Background Depot medroxyprogesterone acetate (DMPA) is the most commonly used hormonal contraceptive method in South Africa. It is frequently administered in the immediate postnatal period, yet it is unclear whether it affects the risk of postnatal depression (PND).
Aim To determine whether DMPA increases the risk of PND compared with the copper-containing intrauterine device (IUD) when administered after delivery.
Design and setting A single-blind randomised controlled trial conducted at two teaching hospitals in East London, South Africa.
Methods Eligible, consenting women (N=242) requiring postnatal contraception were randomised to receive DMPA or an IUD within 48 hours of childbirth and interviewed at 1 and 3 months postpartum. Depression was measured using the Beck Depression Inventory (BDI-II) and the Edinburgh Postnatal Depression Scale (EPDS). Resumption of sexual intercourse, menstrual symptoms and breastfeeding rates were also assessed.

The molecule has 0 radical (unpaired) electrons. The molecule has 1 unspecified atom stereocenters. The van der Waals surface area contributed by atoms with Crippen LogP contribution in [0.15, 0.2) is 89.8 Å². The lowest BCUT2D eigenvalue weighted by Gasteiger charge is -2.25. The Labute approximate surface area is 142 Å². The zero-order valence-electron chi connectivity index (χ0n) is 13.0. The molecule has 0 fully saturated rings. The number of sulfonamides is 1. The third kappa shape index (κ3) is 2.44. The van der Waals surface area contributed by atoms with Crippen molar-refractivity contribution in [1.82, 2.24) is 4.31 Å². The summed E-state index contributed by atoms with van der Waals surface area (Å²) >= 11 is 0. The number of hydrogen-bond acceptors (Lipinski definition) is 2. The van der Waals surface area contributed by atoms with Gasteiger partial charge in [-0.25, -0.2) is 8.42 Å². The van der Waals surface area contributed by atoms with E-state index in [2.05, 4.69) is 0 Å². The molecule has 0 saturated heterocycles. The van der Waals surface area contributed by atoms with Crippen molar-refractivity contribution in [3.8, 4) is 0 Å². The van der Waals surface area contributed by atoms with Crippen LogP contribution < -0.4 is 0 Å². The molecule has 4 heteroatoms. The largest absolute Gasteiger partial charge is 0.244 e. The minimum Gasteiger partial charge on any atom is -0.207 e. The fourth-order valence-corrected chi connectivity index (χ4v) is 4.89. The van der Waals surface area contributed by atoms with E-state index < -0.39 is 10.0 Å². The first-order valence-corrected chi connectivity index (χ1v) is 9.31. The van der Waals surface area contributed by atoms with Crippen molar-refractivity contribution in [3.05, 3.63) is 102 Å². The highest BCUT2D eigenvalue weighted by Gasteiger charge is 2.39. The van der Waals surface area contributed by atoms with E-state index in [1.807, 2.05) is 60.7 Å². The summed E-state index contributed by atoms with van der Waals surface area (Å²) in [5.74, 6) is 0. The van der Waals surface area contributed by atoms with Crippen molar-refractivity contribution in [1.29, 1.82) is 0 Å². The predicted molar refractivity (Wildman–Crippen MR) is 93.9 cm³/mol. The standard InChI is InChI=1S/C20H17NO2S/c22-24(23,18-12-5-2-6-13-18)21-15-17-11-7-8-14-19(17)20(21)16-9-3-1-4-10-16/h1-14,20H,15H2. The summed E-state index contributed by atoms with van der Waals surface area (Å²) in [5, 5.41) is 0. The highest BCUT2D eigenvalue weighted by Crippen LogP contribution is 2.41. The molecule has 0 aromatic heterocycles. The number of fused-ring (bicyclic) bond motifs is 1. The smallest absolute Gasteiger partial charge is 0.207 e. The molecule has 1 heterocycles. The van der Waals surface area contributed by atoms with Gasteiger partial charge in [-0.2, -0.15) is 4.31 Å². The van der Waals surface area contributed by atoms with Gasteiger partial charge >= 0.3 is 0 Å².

Results One-month EPDS depression scores were statistically significantly higher in the DMPA arm compared with IUD arm (p=0.04). Three-month BDI-II scores were significantly higher in the DMPA arm than in the IUD arm (p=0.002) and, according to the BDI-II but not the EPDS, more women in the DMPA arm had major depression at this time-point (8 vs 2; p=0.05). There were no statistically significant differences in other outcome measures except that fewer women had resumed sexual activity by 1 month postpartum in the DMPA arm (13% vs 26%; p=0.02).
Conclusions The possibility that immediate postnatal DMPA use is associated with depression cannot be excluded. These findings justify further research with longer follow-up.
Clinical trial number PACTR201209000419241.
- intrauterine devices
- long-acting progestogens
- mood changes
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